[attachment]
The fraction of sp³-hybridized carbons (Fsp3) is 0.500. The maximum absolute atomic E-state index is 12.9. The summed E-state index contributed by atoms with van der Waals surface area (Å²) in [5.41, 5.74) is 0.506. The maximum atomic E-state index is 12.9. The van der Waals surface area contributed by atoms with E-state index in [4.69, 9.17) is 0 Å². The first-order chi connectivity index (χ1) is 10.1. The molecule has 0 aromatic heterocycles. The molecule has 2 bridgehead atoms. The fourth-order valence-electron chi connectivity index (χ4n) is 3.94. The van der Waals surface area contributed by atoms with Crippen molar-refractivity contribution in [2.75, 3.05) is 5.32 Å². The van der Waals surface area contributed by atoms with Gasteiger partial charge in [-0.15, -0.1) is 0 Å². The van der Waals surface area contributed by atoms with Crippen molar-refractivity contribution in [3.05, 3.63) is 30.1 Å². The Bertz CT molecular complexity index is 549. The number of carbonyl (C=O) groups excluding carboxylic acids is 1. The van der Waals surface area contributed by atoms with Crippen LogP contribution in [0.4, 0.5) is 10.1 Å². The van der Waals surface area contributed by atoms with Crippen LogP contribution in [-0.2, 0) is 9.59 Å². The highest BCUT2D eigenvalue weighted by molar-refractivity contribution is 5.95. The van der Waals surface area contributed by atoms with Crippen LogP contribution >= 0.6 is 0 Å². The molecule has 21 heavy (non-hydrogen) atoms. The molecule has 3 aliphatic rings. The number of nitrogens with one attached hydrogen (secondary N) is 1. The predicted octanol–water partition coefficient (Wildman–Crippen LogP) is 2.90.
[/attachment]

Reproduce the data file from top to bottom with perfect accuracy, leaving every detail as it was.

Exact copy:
The fraction of sp³-hybridized carbons (Fsp3) is 0.500. The maximum absolute atomic E-state index is 12.9. The summed E-state index contributed by atoms with van der Waals surface area (Å²) in [5.41, 5.74) is 0.506. The maximum atomic E-state index is 12.9. The van der Waals surface area contributed by atoms with E-state index in [4.69, 9.17) is 0 Å². The first-order chi connectivity index (χ1) is 10.1. The molecule has 0 aromatic heterocycles. The molecule has 2 bridgehead atoms. The fourth-order valence-electron chi connectivity index (χ4n) is 3.94. The van der Waals surface area contributed by atoms with Crippen molar-refractivity contribution in [2.75, 3.05) is 5.32 Å². The van der Waals surface area contributed by atoms with Gasteiger partial charge in [-0.15, -0.1) is 0 Å². The van der Waals surface area contributed by atoms with Crippen molar-refractivity contribution in [3.05, 3.63) is 30.1 Å². The Bertz CT molecular complexity index is 549. The number of carbonyl (C=O) groups excluding carboxylic acids is 1. The van der Waals surface area contributed by atoms with Crippen LogP contribution in [0.4, 0.5) is 10.1 Å². The van der Waals surface area contributed by atoms with Crippen LogP contribution in [-0.2, 0) is 9.59 Å². The highest BCUT2D eigenvalue weighted by molar-refractivity contribution is 5.95. The van der Waals surface area contributed by atoms with Crippen LogP contribution >= 0.6 is 0 Å². The molecule has 21 heavy (non-hydrogen) atoms. The molecule has 3 aliphatic rings. The number of nitrogens with one attached hydrogen (secondary N) is 1. The predicted octanol–water partition coefficient (Wildman–Crippen LogP) is 2.90.